The phrase began as the title to one of my student films, in which beautiful women were dressed as famous male revolutionaries. I played Che Guevera, and although my face was covered in the patchy beard of a guerilla soldier, my legs were still exposed beneath a camouflage mini skirt. Images of these hermaphroditic creatures, half super model, half dirt caked warrior, were layered with text from a manifesto that I had written for a cultural revolution. The initial concept had been inspired by the use of Che Guevera’s face to sell t-shirts to frat boys. Though at first it seemed ridiculous and frustrating, I realized that Che himself had begun his life as a clean cut son of the bourgeoisie. Maybe the recruits for the next cultural revolution are right under our noses.
My personal favorite cultural revolutionaries were the surrealists. They believed that art could be, and should be, created by all. They believed that art could change the world. And if none of that is revolutionary enough for you, they were just plain strange. They were weird and people noticed. And that changed things. Now nearly everyone has become culturally literate in the dream language of surrealism. As Jung might say, our collective unconscious has seen it all.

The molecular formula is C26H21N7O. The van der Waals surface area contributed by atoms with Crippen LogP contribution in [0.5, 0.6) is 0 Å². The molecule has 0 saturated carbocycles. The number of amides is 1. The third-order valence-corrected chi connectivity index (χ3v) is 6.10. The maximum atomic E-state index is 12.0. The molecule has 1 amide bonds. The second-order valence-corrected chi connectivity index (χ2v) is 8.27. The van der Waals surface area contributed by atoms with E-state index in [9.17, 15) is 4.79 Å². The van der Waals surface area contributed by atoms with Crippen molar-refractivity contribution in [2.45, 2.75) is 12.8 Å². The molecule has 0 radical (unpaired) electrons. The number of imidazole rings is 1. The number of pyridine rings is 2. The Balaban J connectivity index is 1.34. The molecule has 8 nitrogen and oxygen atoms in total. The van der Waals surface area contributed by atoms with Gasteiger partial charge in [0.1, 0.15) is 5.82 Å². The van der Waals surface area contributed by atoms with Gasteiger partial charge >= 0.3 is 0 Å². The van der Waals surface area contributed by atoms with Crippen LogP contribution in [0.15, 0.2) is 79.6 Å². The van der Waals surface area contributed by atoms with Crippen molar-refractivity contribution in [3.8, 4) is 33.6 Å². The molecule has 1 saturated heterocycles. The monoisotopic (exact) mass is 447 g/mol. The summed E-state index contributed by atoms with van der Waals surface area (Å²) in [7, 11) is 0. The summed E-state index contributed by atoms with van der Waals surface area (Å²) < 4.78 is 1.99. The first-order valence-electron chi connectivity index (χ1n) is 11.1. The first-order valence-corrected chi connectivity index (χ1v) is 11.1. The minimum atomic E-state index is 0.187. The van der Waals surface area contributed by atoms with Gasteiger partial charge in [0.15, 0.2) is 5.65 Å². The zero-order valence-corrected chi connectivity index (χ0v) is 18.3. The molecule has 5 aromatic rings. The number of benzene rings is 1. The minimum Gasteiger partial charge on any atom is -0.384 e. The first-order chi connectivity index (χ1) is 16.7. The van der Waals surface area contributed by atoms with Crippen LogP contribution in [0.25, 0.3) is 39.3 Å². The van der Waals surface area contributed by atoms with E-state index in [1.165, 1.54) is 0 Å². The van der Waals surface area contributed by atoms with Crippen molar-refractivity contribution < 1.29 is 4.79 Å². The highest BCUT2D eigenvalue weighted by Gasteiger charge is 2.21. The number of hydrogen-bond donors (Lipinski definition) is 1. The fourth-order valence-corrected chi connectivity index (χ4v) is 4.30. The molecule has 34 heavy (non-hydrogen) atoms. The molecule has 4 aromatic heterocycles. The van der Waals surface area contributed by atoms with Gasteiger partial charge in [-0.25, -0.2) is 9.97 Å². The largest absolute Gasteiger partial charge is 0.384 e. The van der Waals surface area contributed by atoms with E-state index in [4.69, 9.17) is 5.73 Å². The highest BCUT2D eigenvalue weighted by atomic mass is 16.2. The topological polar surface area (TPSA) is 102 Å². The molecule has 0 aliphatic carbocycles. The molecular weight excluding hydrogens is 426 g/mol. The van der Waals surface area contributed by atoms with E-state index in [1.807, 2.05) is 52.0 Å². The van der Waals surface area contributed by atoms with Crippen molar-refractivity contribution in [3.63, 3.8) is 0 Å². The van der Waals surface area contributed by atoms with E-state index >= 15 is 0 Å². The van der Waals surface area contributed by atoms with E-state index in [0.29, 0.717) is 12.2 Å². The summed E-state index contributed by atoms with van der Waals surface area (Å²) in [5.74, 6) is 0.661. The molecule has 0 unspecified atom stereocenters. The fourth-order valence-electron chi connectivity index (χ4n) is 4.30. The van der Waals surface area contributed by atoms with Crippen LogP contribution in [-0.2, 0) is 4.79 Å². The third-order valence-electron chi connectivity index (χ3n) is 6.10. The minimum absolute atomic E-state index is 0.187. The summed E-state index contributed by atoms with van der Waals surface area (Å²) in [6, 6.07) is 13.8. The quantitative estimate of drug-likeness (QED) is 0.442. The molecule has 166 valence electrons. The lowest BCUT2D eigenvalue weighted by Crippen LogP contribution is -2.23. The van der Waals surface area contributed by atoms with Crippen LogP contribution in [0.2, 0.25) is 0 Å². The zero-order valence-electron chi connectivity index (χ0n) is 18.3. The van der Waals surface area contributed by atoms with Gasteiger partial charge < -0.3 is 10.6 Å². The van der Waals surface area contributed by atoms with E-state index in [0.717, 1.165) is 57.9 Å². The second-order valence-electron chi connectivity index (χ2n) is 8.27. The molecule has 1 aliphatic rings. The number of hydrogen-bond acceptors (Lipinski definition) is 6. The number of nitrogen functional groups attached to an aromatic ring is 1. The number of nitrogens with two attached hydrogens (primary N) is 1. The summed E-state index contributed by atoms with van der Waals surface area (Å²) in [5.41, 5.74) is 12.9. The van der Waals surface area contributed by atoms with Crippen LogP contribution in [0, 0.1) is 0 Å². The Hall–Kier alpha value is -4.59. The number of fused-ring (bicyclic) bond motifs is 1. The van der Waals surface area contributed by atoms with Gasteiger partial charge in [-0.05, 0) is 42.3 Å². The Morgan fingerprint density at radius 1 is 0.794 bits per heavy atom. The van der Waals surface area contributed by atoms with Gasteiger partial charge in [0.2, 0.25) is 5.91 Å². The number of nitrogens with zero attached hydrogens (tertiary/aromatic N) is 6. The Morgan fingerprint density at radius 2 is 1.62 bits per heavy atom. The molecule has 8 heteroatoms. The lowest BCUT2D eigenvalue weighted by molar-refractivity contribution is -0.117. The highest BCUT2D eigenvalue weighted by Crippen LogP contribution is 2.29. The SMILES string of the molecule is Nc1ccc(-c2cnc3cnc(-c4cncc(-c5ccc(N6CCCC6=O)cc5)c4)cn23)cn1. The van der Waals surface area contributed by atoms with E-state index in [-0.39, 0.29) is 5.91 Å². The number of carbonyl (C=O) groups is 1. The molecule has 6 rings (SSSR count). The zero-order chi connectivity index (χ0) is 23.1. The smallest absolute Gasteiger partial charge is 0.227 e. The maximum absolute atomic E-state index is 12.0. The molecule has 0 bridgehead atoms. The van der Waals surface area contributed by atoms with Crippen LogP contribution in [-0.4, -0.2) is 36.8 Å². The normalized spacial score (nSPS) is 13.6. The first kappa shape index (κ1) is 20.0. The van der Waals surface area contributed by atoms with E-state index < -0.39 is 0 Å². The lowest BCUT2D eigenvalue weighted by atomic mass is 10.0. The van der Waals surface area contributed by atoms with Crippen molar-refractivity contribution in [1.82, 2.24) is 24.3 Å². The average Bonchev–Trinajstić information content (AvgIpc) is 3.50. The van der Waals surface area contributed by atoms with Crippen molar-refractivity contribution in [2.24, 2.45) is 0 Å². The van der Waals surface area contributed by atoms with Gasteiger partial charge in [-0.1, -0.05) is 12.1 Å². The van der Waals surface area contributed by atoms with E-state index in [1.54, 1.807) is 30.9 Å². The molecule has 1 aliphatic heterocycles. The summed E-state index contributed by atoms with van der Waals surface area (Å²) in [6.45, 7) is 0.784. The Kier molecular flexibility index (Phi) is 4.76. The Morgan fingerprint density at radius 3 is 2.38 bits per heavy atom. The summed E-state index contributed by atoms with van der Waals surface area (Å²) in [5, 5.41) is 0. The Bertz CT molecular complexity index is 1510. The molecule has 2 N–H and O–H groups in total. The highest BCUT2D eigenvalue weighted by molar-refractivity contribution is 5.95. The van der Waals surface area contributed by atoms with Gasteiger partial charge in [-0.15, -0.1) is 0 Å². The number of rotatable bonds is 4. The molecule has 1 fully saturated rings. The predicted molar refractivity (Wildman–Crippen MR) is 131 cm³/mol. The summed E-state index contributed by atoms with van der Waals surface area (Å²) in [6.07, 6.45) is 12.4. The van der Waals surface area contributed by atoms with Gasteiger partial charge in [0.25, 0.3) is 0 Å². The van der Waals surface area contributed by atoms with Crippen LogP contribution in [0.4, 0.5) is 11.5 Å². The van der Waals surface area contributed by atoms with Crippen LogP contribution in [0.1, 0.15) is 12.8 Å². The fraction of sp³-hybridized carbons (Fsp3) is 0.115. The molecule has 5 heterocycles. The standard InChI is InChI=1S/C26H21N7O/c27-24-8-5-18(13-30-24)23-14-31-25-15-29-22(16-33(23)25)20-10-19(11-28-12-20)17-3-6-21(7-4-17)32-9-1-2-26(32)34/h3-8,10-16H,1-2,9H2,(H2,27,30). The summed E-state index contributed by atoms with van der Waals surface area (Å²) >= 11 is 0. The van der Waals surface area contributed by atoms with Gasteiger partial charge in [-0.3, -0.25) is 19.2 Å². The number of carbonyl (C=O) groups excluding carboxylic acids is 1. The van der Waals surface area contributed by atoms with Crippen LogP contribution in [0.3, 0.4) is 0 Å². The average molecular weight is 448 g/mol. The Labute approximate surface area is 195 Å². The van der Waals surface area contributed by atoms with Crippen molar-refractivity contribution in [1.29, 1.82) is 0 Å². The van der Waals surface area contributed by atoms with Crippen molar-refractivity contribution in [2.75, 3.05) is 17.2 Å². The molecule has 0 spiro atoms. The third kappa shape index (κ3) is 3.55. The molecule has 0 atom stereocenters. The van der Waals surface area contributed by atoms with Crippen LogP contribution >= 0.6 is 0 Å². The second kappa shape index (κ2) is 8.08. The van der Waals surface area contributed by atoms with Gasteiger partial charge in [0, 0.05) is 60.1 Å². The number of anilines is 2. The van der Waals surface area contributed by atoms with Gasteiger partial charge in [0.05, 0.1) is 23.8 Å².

More than the startling curves of Dali’s surreal moustache, there was Kerouac’s hobo-chic. There was Warhol’s soup cans, and there was MTV. And now there’s this.
This revolution self published its manifestos using library copy machines and sharpie markers. This revolution dressed itself in its grandmother’s hand me downs. This revolution elected a black president with the help of graffiti artists. This revolution blogged, knitted, biked, designed, uploaded, downloaded, forwarded, recycled, repurposed, screen printed, and educated itself into existence.
We made the revolution, now all we have to do is sell it. Maybe all we have to do to change the world is be interesting. Maybe all we have to do is be cool.
And maybe use the internet.
Computers not only made nerds cool, they reinvented everything. The internet gave millions of people access to their 15 minutes of fame. Viral content spreads among us simply by the strength of its own virtues. Some of the richest and most powerful people in this world got to where they are not because they inherited their status from their ancient aristocratic blood lines, but because they had a really good idea and it worked. Bill Gates. Enough Said.
So here I am on the good ol’ world wide web, trying to sell my little piece of the cultural revolution pie. It’s nutritious, delicious, and pretty darn cool. Maybe even a little sexy, too.